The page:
BRISTOL – For the first time since 2008, the Bristol Legion baseball team did not finish in first place in Zone 1 play.
Post 2 (20-7) finished only one game out as surprising Southington (21-6) captured top honors while third place Avon (19-8) faltered badly down the stretch.
However, the second place finish is a credit to Bristol as the squad was dead in the water early in the campaign.
Over its first nine games, Post 2 carried a Zone 1 ledger of just 5-4 and was a middle of the pack team.
But Bristol’s veteran coach certainly never game up the faith and knew what his team was capable of once a little consistency was established.
“I was very confident that this team would turn it around,” said Bristol coach Dave Nocera. “I know early in the season, there are a lot of distractions for these kids (like) graduation, all star games. This year in particular, there were probably more distractions for these guys early in the season than any year since I’ve been here.”
Once those distractions finally melted away, baseball became the primary focus and that’s when Bristol took off.
For most of the year, Post 2 looked up at Avon and Southington in the standings.
In fact, the Avon squad nearly carried a three-game lead over Post 2 for most of the season before the team imploded late in the year.
That’s when Post 2 begun playing it best baseball.
Bristol won its final eight games of the season and off that 5-4 Zone 1 start, Post 2 went 15-3 the rest of the way to close out a busy slate of games.
Getting to 5-4 in the Zone to start its first nine games was amazing in itself when dealing with all sorts of scheduling conflicts.
Each and every game seemingly had a different line-up, but once the rotation was set and Bristol stuck to it, consistency was quick to follow.
“I had a hard time deciding what I was going to do with my rotation,” said Nocera of his pitching staff. “(For) assistant coach Jeff Fruchtenicht and myself, there were at least three games where we had to change our starting pitcher because of an all star game, injury or whatever.”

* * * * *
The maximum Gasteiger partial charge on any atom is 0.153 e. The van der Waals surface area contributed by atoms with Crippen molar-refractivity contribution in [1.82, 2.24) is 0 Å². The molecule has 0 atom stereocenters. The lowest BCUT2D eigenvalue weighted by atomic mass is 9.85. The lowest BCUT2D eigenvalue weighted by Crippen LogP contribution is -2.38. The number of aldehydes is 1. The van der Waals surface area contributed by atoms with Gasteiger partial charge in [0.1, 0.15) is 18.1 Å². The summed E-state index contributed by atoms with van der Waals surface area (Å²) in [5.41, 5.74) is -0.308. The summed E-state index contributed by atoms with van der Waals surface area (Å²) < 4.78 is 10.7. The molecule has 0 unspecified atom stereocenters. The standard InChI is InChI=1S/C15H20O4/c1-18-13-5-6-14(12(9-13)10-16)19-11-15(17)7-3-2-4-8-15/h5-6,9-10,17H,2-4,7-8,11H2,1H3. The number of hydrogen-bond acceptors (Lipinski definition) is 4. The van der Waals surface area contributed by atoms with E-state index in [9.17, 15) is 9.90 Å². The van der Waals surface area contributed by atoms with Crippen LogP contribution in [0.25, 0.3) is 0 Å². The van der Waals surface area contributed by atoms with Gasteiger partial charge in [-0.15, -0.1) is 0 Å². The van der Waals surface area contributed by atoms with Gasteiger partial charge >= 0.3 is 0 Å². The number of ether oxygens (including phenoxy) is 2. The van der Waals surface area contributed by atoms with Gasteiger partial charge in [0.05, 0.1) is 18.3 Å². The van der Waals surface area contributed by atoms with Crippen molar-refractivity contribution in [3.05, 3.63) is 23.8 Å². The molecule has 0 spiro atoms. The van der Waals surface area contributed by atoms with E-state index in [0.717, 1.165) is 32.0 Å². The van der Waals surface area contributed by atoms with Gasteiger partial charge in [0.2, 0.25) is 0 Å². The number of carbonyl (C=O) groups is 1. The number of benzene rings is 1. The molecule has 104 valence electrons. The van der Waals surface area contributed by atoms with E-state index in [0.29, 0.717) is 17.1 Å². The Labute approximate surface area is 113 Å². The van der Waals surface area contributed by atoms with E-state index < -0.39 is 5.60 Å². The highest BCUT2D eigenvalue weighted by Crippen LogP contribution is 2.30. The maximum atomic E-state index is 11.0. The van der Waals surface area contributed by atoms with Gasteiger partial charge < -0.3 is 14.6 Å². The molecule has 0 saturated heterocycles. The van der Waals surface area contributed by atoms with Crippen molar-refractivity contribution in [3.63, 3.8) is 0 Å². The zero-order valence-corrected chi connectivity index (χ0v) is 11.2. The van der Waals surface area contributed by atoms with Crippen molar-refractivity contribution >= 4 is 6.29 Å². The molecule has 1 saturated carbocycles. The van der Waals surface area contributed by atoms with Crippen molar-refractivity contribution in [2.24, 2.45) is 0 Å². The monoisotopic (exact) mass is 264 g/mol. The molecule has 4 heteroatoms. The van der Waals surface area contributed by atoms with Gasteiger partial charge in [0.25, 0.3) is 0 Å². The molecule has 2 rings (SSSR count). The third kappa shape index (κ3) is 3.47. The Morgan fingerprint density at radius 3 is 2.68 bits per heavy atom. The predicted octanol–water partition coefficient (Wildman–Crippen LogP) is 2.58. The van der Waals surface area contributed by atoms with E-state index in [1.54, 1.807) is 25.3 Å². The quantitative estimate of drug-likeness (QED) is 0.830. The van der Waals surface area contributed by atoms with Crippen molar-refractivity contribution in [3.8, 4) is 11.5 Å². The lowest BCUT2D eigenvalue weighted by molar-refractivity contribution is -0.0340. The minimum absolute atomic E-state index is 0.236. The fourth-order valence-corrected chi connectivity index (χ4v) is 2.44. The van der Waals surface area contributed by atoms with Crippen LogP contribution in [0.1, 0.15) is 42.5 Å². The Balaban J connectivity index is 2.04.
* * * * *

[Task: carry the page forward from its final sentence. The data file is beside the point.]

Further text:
“Once we got beyond graduation, I think we could focus on the job at hand and I think that was one of the reasons why we turned it around.”
Getting that consistency helped in every stage of Bristol’s game and once its pitching caught a little fire, so did its hitting.
And from leadoff batters like Matt Blandino to the ninth man in the order such as Matt Bossi or Jake Martel, the team’s batting average took off over the second half of the season.
“I think, baseball is contagious,” said Nocera. “If you’re not hitting well, it tends to carry over to everybody else. All of a sudden a few guys get hot and it carries over and that’s exactly what happened (with us). As soon as we started swinging the bats much better, the hitting became contagious and now everybody’s hitting.”
This past season, the Bristol squad had six or seven players hitting over .300 and in the case of Tyler Bush, the former Bristol Eastern standout, the Legion all star was whacking the ball at a clip near or above .400.
“In all the years we went to wood (bats), we’ve never had that,” said Nocera of all the .300 hitting. “Usually, we only have one, maybe two. But we had six, which is a tremendous season of hitting with wood.”
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